Northern Annular Mode impact on spring climate in the western United States



[1] Shifts in stormtrack position associated with the Northern Annular Mode (NAM) are linked to temperature changes and reduced spring precipitation in the western United States. During the transition to spring following a high-index winter, weakening of the stormtrack over the northeastern Pacific Ocean and western United States is shown to lead to warmer and drier conditions west of the Rocky Mountains and increased precipitation just east of the Rocky Mountains, consistent with observations of early spring onset in the western United States. Given projected increases in the average annular mode index and associated poleward shifts in the stormtrack, this analysis provides additional evidence that much of the western United States will experience more severe drought conditions over the next several decades, irrespective of changes in temperature, because of an earlier shift to warm-season circulation patterns.

1. Introduction

[2] Cool-season precipitation plays a critical role in ecosystem [Swetnam and Betancourt, 1998] and hydrological processes [Redmond and Koch, 1991] in the western United States. Precipitation and temperature during the transition into spring have particularly important phenological impacts [Schwartz and Reiter, 2000], and some of the strongest trends in temperature, frost days and streamflow have been observed during the late winter and early spring [Cayan et al., 2001; Stewart et al., 2005]. Resource managers will need adequate projections of likely climate change during these seasons to optimize planning decisions. Despite their importance in terms of impact and the focus on identifying trends, the atmospheric dynamics of the transitional seasons have received little attention [Fleming et al., 1987; Abatzoglou and Redmond, 2007].

[3] The Intergovernmental Panel on Climate Change (IPCC) Fourth Assessment Report projects decreasing cool-season precipitation south of about 40°N latitude [Christensen et al., 2007], as do other studies [e.g., Meehl et al., 2007; Seager et al., 2007]. Given the frontal nature of winter precipitation, stormtrack position provides a good proxy for cool-season precipitation across the western United States at the synoptic scale [Changnon et al., 1993; Woodhouse, 1997]. Models project a northward shift in stormtrack position [Yin, 2005; Lorenz and DeWeaver, 2007] that should be consistent with reduced precipitation in the western United States. While previous studies have examined the impact of these dynamics on annual averages or during mid-winter [e.g., Meehl et al., 2007; Seager et al., 2007, Thompson and Wallace, 1998], their impact during the transition into spring has not been thoroughly explored.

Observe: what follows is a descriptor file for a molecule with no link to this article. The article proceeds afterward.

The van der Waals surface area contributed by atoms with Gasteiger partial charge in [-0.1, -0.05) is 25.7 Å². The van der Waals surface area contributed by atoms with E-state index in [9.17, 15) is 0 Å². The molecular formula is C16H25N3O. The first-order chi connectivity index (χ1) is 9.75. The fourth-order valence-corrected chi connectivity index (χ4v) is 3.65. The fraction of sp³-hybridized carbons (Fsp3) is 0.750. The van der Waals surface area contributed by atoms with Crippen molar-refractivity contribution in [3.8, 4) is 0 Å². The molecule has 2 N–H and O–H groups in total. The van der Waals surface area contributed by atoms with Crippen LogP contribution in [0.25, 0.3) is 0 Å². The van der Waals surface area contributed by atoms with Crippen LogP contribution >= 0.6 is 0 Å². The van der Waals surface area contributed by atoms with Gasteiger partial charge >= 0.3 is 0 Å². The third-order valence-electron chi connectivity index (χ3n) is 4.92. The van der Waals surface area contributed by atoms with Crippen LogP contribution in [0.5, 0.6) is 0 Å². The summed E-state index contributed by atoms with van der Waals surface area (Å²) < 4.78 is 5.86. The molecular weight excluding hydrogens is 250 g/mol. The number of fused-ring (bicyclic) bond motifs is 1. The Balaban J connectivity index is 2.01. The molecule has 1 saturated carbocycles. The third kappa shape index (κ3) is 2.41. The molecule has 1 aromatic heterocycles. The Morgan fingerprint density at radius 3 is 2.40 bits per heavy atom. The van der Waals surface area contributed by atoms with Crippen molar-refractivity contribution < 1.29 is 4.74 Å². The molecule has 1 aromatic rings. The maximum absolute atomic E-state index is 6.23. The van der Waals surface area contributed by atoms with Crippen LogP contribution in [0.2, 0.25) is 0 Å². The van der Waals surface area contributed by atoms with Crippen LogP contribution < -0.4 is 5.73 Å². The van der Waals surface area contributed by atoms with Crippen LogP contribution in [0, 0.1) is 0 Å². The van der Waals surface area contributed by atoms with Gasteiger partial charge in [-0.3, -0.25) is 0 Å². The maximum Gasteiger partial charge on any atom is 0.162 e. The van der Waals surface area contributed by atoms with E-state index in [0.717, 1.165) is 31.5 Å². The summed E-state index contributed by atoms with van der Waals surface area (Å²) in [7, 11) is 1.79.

[4] The Northern Annular Mode (NAM) is the first empirical orthogonal function of sea level pressure poleward of 20°N, and the pattern extends vertically through the troposphere [Thompson and Wallace, 1998]. The positive phase of the NAM is characterized by an increase in the pressure gradient between the mid-latitudes and the pole [Thompson and Wallace, 1998]. High index values are commonly associated with poleward displacement and increased zonality of the stormtrack, low index values with a more southerly and meridional stormtrack pattern [Thompson and Wallace, 2001]. The JFM value of the NAM has previously been linked to increased temperature over much of the extratropics and to precipitation anomalies over the North Atlantic and Europe during the mid-winter [Hurrell, 1995; Thompson and Wallace, 2001]. The NAM has its greatest variance and coupling with the stratosphere between January and March (JFM) [Thompson and Wallace, 2000]. Thus, the JFM NAM index (Figure 1a) should provide a reasonable proxy for cool-season average stormtrack position.

Figure 1.

(a) Annual January to March (JFM) value of the Northern Annular Mode (, and (b) the monthly correlation with the February NAM, 1978–1998. White bars are not significant. Light, medium and dark shading indicates one-tailed significance at p < 0.01, p < 0.05, and p < 0.1.

[5] In this study we identify a quantifiable link between the NAM and precipitation over the western United States that appears to be unique to early spring (February to April). We confirm that the NAM provides a reasonable stormtrack index for the spring and demonstrate coherent relationships between the NAM, stormtrack position and geopotential height anomalies. Most significantly, we establish relationships between the mid-winter NAM and precipitation and temperature patterns across the western United States during the transition from winter into spring (February to April, FMA) that are consistent with the observed changes in atmospheric circulation.